The solstice rock, only a day late

I found the solstice rock quite easily when I returned to Simonside on the Sunday morning. Mark, one of the park rangers had given me an idea where it was the day before and he also showed me some pictures of it from a website which explained how this rock lines up with a series of other significant rocks in the region. I'm not too interested in all that stuff but I was on a mission to find this rock.

I enjoyed lounging around on the rock in the sunshine, looking up at the clouds rushing by overhead I regretted not bringing my DVD camera, but I'd opted for a lighter load to go up the hill with.

I got a certain amount of satisfaction in being at the rock site exactly twelve hours after the solstice sun set, better late than never....

The craggs again

Room with a View

The morning after...

Sleep came, eventually, I hesitated to look out of the window the next morning for fear of more rain. Luckily the air was clear and patches of blue sky teased from a distance. Though my night's sleep had been less than perfect the view from my window of Simonside was some sort of compensation. I took photos from the window and decided to give the Newcastle Hotel the benefit of the doubt, it being Saturday night and solstice and all.

zooming in on Dove Craggs on Simonside

Simon side from a distance

Garleigh Hill, trigpoint and cairn

Sundews, a carnivorous plant, like venus flytrap.

Saturday, 19 July 2008

Longest day, even longer night...

Got really wet walking from Rothbury to Simon side and back. Took an umberella and was really glad of it.

Met a really nice couple out walking their three terriers, one staffie and one siamese cat...

Went to the forestry commission carl park and decided not to go all the way up along the ridge but to walk along the road to Lordenshaws car park. It was really looking dodgy up on the tops and I didn't want to take any unnecessary risks, especially on my own.

I came across one jogger and three cyclists on my way to the car park, wished them happy solstice , think they thought I was a bit strange.

It looked really bad weatherwise but I headed up the path.... however common sense prevailed and I turned back. There was no way I was going to find the solstice rock in those conditions and there certainly wasn't a peak of sunshine to shine through it anyway.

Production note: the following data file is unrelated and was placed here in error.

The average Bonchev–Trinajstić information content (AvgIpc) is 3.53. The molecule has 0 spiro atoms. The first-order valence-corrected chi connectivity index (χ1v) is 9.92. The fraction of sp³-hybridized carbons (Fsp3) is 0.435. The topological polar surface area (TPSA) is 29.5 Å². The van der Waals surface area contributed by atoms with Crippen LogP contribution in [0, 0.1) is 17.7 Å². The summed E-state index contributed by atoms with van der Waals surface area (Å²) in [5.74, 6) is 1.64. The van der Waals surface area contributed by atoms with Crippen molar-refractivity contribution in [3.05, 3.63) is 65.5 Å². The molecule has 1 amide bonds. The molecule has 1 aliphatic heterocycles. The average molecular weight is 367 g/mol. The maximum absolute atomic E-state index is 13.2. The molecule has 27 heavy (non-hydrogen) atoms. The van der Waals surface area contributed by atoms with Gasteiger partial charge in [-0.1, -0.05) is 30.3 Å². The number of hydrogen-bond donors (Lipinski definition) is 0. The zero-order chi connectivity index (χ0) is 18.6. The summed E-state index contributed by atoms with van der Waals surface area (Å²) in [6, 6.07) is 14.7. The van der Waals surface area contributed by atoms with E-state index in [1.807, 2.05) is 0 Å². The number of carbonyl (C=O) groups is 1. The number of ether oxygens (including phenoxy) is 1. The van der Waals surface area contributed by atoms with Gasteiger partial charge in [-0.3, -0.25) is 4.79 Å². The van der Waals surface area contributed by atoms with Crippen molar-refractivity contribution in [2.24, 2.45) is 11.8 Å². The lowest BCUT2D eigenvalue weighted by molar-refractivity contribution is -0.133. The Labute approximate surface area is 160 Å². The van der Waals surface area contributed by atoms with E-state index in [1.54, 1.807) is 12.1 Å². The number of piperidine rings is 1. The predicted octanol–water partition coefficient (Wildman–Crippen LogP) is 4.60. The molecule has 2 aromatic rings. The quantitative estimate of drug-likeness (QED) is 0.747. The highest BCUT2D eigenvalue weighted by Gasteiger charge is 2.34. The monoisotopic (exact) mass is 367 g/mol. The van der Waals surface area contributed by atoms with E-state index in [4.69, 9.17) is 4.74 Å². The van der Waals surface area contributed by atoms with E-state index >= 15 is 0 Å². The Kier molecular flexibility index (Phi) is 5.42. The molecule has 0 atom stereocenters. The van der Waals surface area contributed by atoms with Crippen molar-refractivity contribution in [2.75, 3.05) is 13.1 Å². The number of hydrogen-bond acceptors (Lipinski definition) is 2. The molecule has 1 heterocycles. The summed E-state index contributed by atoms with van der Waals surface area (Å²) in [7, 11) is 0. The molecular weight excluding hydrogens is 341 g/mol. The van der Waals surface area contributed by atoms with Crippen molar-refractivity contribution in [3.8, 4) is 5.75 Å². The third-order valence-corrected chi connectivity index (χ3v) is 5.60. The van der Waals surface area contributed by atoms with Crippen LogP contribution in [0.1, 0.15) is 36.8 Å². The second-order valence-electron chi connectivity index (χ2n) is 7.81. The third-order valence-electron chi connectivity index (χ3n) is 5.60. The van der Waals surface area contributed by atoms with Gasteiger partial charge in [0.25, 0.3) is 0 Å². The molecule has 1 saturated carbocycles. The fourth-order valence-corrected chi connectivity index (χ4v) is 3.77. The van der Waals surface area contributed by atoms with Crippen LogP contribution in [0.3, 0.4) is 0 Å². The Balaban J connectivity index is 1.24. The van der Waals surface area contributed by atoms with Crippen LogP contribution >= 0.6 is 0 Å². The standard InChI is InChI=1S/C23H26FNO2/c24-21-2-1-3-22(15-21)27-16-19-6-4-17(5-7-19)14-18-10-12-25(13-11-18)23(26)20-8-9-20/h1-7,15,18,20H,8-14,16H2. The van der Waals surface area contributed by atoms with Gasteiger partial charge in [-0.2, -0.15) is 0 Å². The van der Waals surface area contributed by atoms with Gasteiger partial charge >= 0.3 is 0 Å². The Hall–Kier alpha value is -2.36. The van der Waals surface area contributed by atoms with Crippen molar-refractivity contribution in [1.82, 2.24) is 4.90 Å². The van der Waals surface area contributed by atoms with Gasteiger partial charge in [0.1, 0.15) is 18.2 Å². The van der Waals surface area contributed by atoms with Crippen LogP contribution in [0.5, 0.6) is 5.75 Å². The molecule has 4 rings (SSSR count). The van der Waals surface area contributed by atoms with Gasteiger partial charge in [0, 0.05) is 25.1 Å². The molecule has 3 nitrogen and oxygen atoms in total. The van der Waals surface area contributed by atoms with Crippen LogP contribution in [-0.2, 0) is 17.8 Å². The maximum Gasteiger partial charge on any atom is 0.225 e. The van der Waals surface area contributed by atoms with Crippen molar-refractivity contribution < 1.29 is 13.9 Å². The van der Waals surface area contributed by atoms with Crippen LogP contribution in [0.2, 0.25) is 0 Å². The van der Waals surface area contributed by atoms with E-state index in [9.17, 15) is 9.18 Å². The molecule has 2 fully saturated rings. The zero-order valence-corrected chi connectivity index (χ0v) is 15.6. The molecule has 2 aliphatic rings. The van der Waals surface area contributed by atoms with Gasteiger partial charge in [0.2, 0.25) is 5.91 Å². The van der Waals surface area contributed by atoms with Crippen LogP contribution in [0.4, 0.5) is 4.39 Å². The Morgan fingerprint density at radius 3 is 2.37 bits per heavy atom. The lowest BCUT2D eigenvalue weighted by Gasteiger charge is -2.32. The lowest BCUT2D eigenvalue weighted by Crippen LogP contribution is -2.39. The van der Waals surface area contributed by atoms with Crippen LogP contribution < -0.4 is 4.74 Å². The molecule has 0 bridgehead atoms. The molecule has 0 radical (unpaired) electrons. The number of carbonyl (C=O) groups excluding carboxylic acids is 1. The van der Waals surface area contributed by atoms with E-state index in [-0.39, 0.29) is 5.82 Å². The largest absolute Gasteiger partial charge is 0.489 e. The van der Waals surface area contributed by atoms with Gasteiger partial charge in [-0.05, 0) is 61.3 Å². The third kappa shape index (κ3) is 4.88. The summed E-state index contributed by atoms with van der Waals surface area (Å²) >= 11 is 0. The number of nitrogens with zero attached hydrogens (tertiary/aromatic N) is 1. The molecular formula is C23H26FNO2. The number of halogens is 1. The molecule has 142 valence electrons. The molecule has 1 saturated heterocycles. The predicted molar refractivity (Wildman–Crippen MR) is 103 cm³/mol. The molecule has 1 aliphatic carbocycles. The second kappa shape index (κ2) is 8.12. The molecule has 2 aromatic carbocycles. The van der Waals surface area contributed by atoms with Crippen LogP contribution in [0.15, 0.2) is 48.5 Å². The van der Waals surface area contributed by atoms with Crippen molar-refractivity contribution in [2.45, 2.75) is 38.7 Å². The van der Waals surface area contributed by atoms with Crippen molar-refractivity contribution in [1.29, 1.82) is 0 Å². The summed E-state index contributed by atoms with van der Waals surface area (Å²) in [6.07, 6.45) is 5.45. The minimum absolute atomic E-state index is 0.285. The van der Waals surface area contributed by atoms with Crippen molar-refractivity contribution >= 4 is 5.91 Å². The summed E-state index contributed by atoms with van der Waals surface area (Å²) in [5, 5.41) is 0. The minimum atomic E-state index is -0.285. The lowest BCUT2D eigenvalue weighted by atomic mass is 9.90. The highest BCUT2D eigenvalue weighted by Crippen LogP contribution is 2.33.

I slopped my way back to Rothbury on quite a pleasant route past some interesting little wooden chalets and was very glad to get back to my wee room and take off my soggy gear. I was absolutely knackered and took a hot bath in the 'interesting' bathroom.

Meanwhile things were really hotting up downstairs in the bar, the music got louder and louder and LOUDER, sceeching and catterwalling masses slammed in and out of the front door which my room was oh so conveiniently positioned above.

Around mid night I was begining to seriously regret my choice of accomodation, I locked my door and tried to read my book.

In my mind scenes from Bosch's Garden of Earthly Delights were being re enacted below my bed chamber, finally at two AM peace descended upon the Newcastle Hotel.....

Soggy Solstice continued

OK, I digressed into the world of fake rock for a moment there....

Back to Simonside at Solstice time.

I kept a journal of the three days I was in and around Rothbury so I will use extracts of that to create this posting.

"twenty first June tweleve thirty ish

The Longest Day:
Up to Simonside again got here about ten thirty decided to go straight to Hills and take a look around Garleigh Moor which is to the side of where the cup and ring marks are but has a trig point and a cairn on Garleigh Hill.

Garleigh Craggs are most imposing and I come back to the thoughts I keep having about Picnic at Hanging Rock. Whilst driving here I took some photos of Simoneside froma distance and thought about "Close Encounters of the Third Kind" where the guy gets obsessed with the shape of the hill. Because I want to capture my first sighting of it , the characteristic shape, I become quite a dangerous driver.......

I stopped near the turning to Fontburn reservoir this time and took a couple of shots with the SLR and tripod. Feels quite cumbersome carrying all this gear around with me, hope its worth it..

Car park is filling up with walkers and cyclists, but on one has chosen to explore the area I'm in, yet.